It’s exciting times for digital in government. The Matt Tee review of COI pushed digital as a default option for communications; the project is re-designing government online from scratch (to mixed reviews); and today it’s been confirmed that digital director of The Guardian Mike Bracken will take up the new post of Executive Director Digital.

I think this is a really important sign that the approach to digital in government is maturing. Over the years I’ve seen many a large organisation try to mangle digital through its tried and tested ways of working only to be surprised when the results weren’t all they hoped. The iterative, non-linear, permanently-in-beta world of digital can have analogue broadcasters and politicians in a cold sweat.

Yet at The Guardian Mike Bracken made digital practices work in an “old media” organisation (albeit one that was already tacking in the right direction). Agile development, user experience, and product managers replaced waterfall projects, “big design” up-front, and project managers. He realised the promise in Simon Willison’s geek aphorism that “you can now build working software in less time than it takes to have the meeting to describe it”.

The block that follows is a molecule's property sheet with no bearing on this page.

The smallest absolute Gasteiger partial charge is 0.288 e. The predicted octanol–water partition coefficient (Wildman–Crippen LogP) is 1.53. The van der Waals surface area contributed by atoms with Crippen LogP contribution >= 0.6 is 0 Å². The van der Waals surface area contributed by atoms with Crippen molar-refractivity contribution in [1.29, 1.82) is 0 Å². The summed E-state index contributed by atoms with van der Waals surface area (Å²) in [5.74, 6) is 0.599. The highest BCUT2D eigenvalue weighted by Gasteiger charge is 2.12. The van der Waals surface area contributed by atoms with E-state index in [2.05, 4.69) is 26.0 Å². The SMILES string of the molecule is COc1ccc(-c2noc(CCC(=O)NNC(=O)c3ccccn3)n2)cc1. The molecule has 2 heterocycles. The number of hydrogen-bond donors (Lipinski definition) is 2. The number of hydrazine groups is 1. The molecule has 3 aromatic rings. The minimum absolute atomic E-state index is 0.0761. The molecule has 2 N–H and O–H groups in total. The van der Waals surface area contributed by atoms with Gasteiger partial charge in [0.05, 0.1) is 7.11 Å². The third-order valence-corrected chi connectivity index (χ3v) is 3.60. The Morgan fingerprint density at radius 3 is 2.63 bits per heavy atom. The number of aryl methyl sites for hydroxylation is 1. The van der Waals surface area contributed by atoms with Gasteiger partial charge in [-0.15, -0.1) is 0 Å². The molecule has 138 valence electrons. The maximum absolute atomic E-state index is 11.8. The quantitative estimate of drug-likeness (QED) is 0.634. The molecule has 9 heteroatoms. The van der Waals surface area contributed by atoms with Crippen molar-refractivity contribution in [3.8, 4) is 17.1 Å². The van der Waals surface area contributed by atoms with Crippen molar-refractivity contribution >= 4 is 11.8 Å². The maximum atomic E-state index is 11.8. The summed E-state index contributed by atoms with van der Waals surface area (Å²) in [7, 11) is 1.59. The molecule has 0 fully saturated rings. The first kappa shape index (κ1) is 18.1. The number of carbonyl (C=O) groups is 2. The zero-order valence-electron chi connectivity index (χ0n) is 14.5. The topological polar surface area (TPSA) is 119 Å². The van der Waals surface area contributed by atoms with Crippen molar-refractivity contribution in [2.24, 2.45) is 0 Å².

It won’t be easy. Whitehall’s attitude to failure is, understandably, radically different to a rapidly iterating commercial enterprise; there a huge legacy issues; and the relationship with big IT suppliers will need sorting out. But if he can bring about the same change in Whitehall, and inspire the rest of the public sector with it, we could see a revolution in public sector digital comms.

(For more see Simon Dickson and Steph Gray for their usual excellent context on government digital matters.)